As Adam did in Paradise,
To-day the primal right we claim
Fair mirror of the woods and skies,
We give to thee a name.
Lake of the pickerel!--let no more
The echoes answer back, 'Great Pond,'
But sweet Kenoza, from thy shore
And watching hills beyond,
Let Indian ghosts, if such there be
Who ply unseen their shadowy lines,
Call back the ancient name to thee,
As with the voice of pines.
The shores we trod as barefoot boys,
The nutted woods we wandered through,
To friendship, love, and social joys
We consecrate anew.
Here shall the tender song be sung,
And memory's dirges soft and low,
And wit shall sparkle on the tongue,
And mirth shall overflow,
Harmless as summer lightning plays
From a low, hidden cloud by night,
A light to set the hills ablaze,
But not a bolt to smite.
In sunny South and prairied West
Are exiled hearts remembering still,
As bees their hive, as birds their nest,
The homes of Haverhill.
They join us in our rites to-day;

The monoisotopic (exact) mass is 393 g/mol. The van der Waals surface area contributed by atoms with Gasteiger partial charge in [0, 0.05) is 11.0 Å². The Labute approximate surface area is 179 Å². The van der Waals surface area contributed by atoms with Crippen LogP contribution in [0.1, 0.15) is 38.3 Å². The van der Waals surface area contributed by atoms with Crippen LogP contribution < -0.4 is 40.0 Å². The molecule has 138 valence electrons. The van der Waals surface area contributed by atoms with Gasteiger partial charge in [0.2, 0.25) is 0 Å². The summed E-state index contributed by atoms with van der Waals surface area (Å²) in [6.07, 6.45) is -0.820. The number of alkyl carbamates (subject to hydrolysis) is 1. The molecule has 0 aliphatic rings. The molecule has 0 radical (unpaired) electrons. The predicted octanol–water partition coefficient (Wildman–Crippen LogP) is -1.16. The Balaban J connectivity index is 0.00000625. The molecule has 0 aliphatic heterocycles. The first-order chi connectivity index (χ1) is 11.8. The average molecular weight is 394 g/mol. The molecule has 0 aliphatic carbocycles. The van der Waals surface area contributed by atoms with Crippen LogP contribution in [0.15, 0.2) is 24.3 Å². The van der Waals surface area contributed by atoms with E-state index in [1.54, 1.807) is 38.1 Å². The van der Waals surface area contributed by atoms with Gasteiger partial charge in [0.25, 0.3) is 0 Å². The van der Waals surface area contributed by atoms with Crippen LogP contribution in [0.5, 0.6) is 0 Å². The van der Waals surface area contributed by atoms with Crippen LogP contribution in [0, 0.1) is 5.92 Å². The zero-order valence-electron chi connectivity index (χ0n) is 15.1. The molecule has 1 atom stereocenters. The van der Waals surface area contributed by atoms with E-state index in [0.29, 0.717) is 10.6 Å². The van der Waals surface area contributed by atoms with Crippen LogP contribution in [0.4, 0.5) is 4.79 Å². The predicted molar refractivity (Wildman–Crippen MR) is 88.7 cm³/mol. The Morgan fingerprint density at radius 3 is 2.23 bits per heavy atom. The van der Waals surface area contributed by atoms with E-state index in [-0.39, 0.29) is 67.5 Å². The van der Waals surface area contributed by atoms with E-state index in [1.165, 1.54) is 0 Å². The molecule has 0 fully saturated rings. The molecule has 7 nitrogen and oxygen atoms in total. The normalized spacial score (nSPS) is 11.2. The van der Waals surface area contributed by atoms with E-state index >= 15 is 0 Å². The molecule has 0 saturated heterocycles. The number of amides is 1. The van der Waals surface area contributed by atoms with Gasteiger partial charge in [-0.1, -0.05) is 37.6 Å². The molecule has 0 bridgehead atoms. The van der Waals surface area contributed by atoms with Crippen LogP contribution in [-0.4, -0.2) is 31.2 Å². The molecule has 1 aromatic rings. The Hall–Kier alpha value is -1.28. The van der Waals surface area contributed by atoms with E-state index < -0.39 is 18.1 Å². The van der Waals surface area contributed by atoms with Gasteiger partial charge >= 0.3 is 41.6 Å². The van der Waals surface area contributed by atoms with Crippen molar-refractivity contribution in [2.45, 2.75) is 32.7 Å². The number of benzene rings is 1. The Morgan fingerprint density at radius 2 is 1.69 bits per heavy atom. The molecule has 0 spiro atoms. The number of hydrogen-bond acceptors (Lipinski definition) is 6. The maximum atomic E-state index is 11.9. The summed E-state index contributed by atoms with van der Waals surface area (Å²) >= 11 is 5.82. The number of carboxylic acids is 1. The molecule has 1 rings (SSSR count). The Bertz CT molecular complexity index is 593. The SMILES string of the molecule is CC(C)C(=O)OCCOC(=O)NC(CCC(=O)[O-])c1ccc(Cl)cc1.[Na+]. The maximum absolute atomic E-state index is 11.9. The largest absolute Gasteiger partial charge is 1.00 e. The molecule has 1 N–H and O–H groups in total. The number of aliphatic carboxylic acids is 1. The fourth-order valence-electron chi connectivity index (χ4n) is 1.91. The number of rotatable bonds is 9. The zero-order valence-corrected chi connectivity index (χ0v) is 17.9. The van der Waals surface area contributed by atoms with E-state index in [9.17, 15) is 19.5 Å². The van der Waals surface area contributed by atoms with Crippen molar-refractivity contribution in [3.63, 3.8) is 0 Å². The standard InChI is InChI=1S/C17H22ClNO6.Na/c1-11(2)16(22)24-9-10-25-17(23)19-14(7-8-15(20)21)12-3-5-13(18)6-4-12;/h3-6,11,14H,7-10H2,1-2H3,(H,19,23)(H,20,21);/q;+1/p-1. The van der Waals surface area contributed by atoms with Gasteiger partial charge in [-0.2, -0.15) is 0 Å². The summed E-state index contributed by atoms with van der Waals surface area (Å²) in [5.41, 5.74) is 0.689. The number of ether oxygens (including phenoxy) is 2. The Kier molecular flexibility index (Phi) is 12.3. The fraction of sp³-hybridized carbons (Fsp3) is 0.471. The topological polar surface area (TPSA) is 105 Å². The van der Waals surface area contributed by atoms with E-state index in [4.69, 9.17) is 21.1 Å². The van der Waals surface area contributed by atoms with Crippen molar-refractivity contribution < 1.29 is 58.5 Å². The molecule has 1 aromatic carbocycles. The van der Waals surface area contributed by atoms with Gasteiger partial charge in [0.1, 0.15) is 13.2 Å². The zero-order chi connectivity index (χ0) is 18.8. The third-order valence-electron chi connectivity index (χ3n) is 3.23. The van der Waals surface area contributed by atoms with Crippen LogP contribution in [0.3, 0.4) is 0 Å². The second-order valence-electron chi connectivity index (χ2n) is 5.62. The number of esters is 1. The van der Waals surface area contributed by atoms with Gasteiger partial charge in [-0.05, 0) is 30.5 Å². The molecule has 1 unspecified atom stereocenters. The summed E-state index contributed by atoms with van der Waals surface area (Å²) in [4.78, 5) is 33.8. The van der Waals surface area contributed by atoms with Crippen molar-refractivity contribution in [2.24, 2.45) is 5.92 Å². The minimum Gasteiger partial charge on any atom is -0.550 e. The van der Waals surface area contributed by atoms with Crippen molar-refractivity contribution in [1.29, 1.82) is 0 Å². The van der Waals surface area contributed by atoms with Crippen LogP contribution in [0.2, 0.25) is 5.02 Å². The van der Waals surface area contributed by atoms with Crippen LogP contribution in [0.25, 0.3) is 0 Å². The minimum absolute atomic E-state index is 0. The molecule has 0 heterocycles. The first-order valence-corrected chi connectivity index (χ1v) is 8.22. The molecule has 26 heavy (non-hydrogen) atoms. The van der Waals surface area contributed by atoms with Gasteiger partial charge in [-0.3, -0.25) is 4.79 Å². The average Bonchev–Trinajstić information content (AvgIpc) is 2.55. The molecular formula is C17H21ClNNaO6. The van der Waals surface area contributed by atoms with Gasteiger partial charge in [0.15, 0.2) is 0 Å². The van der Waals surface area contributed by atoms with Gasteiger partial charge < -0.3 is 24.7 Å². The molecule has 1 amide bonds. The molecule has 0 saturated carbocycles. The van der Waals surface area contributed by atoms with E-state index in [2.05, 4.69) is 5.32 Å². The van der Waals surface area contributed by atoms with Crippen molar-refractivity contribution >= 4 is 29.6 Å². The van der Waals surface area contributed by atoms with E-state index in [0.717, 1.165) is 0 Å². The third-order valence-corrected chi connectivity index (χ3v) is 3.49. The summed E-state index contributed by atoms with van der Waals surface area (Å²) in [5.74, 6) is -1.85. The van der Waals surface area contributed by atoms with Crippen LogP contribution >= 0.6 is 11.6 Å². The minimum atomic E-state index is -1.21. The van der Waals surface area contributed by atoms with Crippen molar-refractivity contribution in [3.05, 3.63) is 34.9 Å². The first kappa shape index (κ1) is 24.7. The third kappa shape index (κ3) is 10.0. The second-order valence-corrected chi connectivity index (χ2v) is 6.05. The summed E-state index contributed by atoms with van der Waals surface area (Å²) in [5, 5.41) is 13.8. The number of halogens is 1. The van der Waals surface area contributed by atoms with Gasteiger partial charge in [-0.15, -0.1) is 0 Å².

And, listening, we may hear, erelong,
From inland lake and ocean bay,
The echoes of our song.
Kenoza! o'er no sweeter lake
Shall morning break or noon-cloud sail,--
No fairer face than thine shall take
The sunset's golden veil.
Long be it ere the tide of trade
Shall break with harsh-resounding din
The quiet of thy banks of shade,
And hills that fold thee in.
Still let thy woodlands hide the hare,
The shy loon sound his trumpet-note,
Wing-weary from his fields of air,
The wild-goose on thee float.
Thy peace rebuke our feverish stir,
Thy beauty our deforming strife;
Thy woods and waters minister
The healing of their life.
And sinless Mirth, from care released,
Behold, unawed, thy mirrored sky,
Smiling as smiled on Cana's feast
The Master's loving eye.
And when the summer day grows dim,
And light mists walk thy mimic sea,
Revive in us the thought of Him
Who walked on Galilee!
This poem has not been translated into any other language yet.I would like to translate this poem